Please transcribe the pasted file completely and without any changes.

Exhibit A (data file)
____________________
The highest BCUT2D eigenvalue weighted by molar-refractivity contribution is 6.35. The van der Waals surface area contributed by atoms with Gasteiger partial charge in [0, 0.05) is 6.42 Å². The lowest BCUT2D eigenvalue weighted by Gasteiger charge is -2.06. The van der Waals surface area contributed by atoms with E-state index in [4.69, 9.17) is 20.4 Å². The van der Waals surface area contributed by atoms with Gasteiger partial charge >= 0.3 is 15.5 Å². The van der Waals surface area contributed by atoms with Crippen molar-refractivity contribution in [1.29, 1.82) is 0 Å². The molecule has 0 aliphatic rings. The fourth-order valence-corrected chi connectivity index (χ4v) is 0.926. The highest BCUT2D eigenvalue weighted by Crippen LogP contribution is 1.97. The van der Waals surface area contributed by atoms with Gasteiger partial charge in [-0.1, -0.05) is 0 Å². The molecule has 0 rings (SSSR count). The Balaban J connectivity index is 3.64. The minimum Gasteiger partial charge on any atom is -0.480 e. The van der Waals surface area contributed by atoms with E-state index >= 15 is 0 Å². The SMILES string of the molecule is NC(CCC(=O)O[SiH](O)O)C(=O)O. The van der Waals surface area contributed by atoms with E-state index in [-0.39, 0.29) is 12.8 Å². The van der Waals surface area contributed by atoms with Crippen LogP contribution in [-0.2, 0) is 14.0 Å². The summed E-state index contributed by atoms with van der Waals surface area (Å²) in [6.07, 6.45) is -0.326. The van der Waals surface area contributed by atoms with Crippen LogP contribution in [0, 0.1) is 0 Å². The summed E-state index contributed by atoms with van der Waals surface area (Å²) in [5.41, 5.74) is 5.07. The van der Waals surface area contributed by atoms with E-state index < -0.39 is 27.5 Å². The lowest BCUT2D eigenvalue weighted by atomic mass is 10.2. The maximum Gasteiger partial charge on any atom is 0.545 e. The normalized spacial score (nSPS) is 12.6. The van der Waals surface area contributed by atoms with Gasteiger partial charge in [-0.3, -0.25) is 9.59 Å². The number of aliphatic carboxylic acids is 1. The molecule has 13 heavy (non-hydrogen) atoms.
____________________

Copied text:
The highest BCUT2D eigenvalue weighted by molar-refractivity contribution is 6.35. The van der Waals surface area contributed by atoms with Gasteiger partial charge in [0, 0.05) is 6.42 Å². The lowest BCUT2D eigenvalue weighted by Gasteiger charge is -2.06. The van der Waals surface area contributed by atoms with E-state index in [4.69, 9.17) is 20.4 Å². The van der Waals surface area contributed by atoms with Gasteiger partial charge >= 0.3 is 15.5 Å². The van der Waals surface area contributed by atoms with Crippen molar-refractivity contribution in [1.29, 1.82) is 0 Å². The molecule has 0 aliphatic rings. The fourth-order valence-corrected chi connectivity index (χ4v) is 0.926. The highest BCUT2D eigenvalue weighted by Crippen LogP contribution is 1.97. The van der Waals surface area contributed by atoms with Gasteiger partial charge in [-0.1, -0.05) is 0 Å². The molecule has 0 rings (SSSR count). The Balaban J connectivity index is 3.64. The minimum Gasteiger partial charge on any atom is -0.480 e. The van der Waals surface area contributed by atoms with E-state index >= 15 is 0 Å². The SMILES string of the molecule is NC(CCC(=O)O[SiH](O)O)C(=O)O. The van der Waals surface area contributed by atoms with E-state index in [-0.39, 0.29) is 12.8 Å². The van der Waals surface area contributed by atoms with Crippen LogP contribution in [-0.2, 0) is 14.0 Å². The summed E-state index contributed by atoms with van der Waals surface area (Å²) in [6.07, 6.45) is -0.326. The van der Waals surface area contributed by atoms with Crippen LogP contribution in [0, 0.1) is 0 Å². The summed E-state index contributed by atoms with van der Waals surface area (Å²) in [5.41, 5.74) is 5.07. The van der Waals surface area contributed by atoms with E-state index < -0.39 is 27.5 Å². The lowest BCUT2D eigenvalue weighted by atomic mass is 10.2. The maximum Gasteiger partial charge on any atom is 0.545 e. The normalized spacial score (nSPS) is 12.6. The van der Waals surface area contributed by atoms with Gasteiger partial charge in [-0.3, -0.25) is 9.59 Å². The number of aliphatic carboxylic acids is 1. The molecule has 13 heavy (non-hydrogen) atoms.